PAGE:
Tag Archives: Jeffrey Dean Morgan

The Losers (2010, Sylvain White)

A friend of mine (colleague might be the better designation, but friend first, I suppose) has given up on punishing slash hating films for having bad endings. I disagree. Otherwise, I’d give The Losers four stars and scream recommendations for it from the rooftops. Because the end of The Losers, an exceptionally problematic action revenge picture, is the greatest thing ever. It might actually be the best ending of a film ever.

I’m even calling it a film. Literature is nothing but good fiction writing and the end of The Losers is nothing but good film.

The Losers fails for a lot of reasons. Mostly because it utterly wastes an excellent cast. Chris Evans might be taking on the only great role left in adapted fiction (he’s due to be Captain America) but The Losers almost completely wastes him. Almost. It’s nice it doesn’t, because it certainly wastes its other exceptional cast members.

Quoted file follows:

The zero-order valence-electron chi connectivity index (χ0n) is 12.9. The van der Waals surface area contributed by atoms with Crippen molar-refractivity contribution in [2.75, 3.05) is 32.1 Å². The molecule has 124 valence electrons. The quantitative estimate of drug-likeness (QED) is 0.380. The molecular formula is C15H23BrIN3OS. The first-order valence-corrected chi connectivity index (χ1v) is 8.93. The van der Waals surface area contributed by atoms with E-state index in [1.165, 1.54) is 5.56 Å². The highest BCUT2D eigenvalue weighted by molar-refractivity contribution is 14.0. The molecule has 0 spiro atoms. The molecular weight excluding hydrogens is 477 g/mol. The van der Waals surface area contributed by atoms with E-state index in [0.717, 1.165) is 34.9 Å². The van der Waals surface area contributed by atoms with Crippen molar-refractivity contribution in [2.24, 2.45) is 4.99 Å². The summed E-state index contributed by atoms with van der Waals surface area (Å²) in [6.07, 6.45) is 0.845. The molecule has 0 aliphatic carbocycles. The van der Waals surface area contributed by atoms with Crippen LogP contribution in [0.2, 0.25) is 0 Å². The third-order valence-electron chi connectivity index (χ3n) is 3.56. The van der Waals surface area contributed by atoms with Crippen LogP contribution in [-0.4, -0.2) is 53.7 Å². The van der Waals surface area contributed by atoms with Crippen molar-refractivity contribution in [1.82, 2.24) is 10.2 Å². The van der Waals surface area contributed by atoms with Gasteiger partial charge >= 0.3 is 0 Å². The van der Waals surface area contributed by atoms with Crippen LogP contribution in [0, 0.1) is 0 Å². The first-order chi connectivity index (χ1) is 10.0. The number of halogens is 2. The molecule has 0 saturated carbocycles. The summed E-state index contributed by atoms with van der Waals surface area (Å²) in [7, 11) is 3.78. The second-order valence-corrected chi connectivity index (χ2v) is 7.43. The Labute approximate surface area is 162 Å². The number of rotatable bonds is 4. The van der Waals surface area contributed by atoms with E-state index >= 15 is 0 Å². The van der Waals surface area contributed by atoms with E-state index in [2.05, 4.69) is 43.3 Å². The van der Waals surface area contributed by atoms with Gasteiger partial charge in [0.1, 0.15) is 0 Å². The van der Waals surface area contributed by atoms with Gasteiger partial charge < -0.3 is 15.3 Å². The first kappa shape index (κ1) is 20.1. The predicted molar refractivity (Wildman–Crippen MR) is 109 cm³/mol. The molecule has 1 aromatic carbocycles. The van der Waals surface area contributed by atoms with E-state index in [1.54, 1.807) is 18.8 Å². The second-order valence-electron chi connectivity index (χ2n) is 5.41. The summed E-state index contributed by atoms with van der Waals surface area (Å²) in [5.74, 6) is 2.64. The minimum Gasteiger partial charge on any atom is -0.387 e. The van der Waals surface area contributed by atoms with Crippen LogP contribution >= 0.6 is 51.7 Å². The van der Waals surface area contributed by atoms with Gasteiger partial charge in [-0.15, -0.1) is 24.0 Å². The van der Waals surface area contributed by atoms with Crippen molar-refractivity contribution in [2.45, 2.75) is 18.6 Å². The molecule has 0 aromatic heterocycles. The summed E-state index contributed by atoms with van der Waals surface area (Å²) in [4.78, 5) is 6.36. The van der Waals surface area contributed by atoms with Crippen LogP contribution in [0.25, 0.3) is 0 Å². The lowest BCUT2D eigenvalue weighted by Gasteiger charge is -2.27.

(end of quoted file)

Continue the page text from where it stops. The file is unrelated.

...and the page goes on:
Columbus Short, a fantastic character actor, is reduced to a nothing role; his finest moments are basically when he directly echoes his role on “Studio 60.”

Óscar Jaenada has like ten lines. They’re all good. It’s too bad the film doesn’t do anything with him. (Look at me, still calling it a film).

In case you’re counting, The Losers doesn’t get four stars because of its exceptional, wonderful, better than Ocean’s Twelve ending, but it does get 500 words instead of the usual 250.

Idris Elba is fantastic throughout–like Short and Evans–but Elba gets the most screen time of the three actors. He doesn’t get the best material (Evans does) but he’s so good, even when the script fails on him.

Because, really, The Losers ought to be about him and Jeffrey Dean Morgan’s relationship. It’s more than a friendship, more than a partnership, it’s about men working together and relying on each other. But The Losers isn’t about any of that thoughtful nonsense. Instead, it’s a modified adaptation of a really mediocre comic book.

The comic has really good art and really paltry writing, until the writing gets plain stupid. The film doesn’t go as stupid as the comic, but it gets pretty bad. The comic, however, never thought of having Zoe Saldana’s mercenary be a complete joke. Saldana’s performance probably knocks The Losers down a full star. Between her and Morgan (he’s too passive as the ostensible lead), there’s just no way for the film to recover.